Within the framework of an international debate on education and religious diversity held at Esade ("Jesuit Student Formation and Religious Diversity"), Do Better had the opportunity to explore the perspective of Josep F. Mària, Associate Professor, Department of Society, Politics and Sustainability at Esade. In this interview, he shares his reflections on Jesuit higher education, teaching, and the spirituality of service learning.
DoBetter: In today's world of growing mistrust between the West and nations such as Russia, China, and India, dialogue between cultures is essential. What can spirituality contribute to this dialogue?
Josep F. Mària: Spirituality can help people to distance themselves from the conflicts they experience and to manage them in a peaceful and supportive way. In this global world, many of our conflicts come from culture shocks. A culture shock happens when two or more people react differently to the same situation because their reactions are highly conditioned by the cultures in which they were socialized. Spirituality helps me to not impose my answer to a situation, but instead to identify the conflict and find solutions through dialogue.
DoBetter: What is the relationship between spirituality and training?
Josep F. Mària: Spirituality helps to practice fundamental attitudes – such as serenity, dialogue, creativity, avoidance of sudden reactions, appreciation of differences, empathy, and commitment to justice. These attitudes are essential in any educational process ("training"). Universities that encourage certain values (such as Esade or other Jesuit universities) have a responsibility to educate their students in spirituality. This education must promote the university's own values, while respecting the diverse beliefs and personal histories of staff and students. It is a subtle but necessary balance.
DoBetter: How does the Society of Jesus deal with this relationship?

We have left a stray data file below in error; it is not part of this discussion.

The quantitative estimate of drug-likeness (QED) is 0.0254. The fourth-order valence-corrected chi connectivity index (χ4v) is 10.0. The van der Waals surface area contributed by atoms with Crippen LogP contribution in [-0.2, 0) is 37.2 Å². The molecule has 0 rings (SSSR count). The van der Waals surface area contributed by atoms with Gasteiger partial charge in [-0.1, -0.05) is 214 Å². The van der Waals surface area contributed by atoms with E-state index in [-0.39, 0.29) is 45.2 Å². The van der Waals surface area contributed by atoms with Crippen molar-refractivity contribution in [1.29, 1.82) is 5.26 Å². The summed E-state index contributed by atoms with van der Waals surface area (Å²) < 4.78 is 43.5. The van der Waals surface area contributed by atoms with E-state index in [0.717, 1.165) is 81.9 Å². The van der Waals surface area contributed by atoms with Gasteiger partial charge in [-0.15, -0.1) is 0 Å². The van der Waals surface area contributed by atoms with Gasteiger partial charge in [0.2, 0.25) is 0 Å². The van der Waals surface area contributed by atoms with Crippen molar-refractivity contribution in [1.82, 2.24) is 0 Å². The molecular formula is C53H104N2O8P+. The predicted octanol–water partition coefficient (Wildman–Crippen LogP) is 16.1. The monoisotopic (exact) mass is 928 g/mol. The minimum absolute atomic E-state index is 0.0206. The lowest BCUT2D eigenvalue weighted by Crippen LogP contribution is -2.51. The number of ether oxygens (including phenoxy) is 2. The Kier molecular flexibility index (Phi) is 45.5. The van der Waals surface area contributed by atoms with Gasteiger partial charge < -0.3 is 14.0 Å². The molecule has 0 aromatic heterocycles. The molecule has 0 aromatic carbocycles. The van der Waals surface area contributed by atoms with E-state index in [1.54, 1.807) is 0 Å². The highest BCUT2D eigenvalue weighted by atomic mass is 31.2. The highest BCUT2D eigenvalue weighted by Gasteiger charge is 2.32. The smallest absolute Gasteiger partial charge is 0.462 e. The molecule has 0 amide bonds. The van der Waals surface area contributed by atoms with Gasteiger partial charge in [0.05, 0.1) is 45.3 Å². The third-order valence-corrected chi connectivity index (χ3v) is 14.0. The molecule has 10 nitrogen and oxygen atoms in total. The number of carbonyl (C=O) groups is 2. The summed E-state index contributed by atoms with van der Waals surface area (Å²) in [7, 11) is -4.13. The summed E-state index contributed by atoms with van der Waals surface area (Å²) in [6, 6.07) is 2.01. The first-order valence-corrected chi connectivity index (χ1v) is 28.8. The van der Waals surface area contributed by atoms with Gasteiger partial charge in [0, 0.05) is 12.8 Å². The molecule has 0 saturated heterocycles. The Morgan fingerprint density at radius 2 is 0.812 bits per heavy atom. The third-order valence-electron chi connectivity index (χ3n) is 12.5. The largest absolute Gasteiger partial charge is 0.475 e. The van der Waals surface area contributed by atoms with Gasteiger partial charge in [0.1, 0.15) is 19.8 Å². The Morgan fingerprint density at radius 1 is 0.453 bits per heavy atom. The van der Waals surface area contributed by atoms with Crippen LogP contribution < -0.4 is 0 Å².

Josep F. Mària: In each of the Jesuit organizations (schools, universities, social centers, parishes, spirituality centers, and Jesuit communities) on the five continents, people of different cultures and religions live, work, and study together. Jesuit spirituality, born in a Christian religious environment, creates spaces in which cultural and religious differences are lived in harmony and contribute to the construction of a fairer world.
The Jesuit Student Formation and Religious Diversity Symposium, held at Esade from 3-7 July, 2022, reflected on the forms that Jesuit spirituality can take in universities around the world.
DoBetter: Esade, like other Jesuit organizations, bases its mission of educating future leaders on values inspired by humanist and Christian traditions. What should we expect from people trained at Esade?
Josep F. Mària: Various Esade mission documents describe the type of students we aim to educate. They are people who have "the 4 Cs":
- Competence in their professional work
- Consciousness of the social and natural reality, and of the feelings and desires that this reality awakens in their inner life
- Compassion: an ability to easily communicate with people around them: to rejoice with those who laugh and cry with those who suffer.
- Commitment: theoretical and practical ability to encourage changes in those social structures that generate suffering and degradation.
These 4Cs are dimensions of personality and must be developed in a way that is appropriate to the history of each student.
DoBetter: How can we integrate this diversity of religion and identity in an organization with these roots?
Josep F. Mària: During the process of professional and personal maturation of students, conflicts arise due to cultural and religious differences. Some students come to our campus from far away countries when they are 18 years old. Others come at an older age and from closer to home. But cultural and religious diversity is equally present. They all need to be accompanied.
This accompaniment requires Esade faculty and staff to be sensitive to the personal and professional maturation processes of our students, to provide them with the tools and habits of spiritual life, to offer to mentor/accompany them personally, and to open spaces for dialogue so that they can progress towards the acquisition of the 4Cs.
DoBetter: What future challenges must Jesuits face to continue having an impact on the world and connecting with young people?
Josep F. Mària: This increasingly global world is going to generate conflicts of various kinds: cultural, religious, and linked to the use of natural resources necessary for survival. Jesuits and their collaborators must be particularly sensitive to these conflicts; and be open to identifying good practices that lead to the construction of a fairer and more harmonious world. But the first step is not to act: it is to listen and be open to the newness that emerges in any situation, however complex and conflictive. Listening and being open is an arduous task because we usually face new situations with habits learned from past situations. Therefore, to discover this newness, the challenge is to work on our inner life and spirituality. This is essential, especially for connecting with young people.
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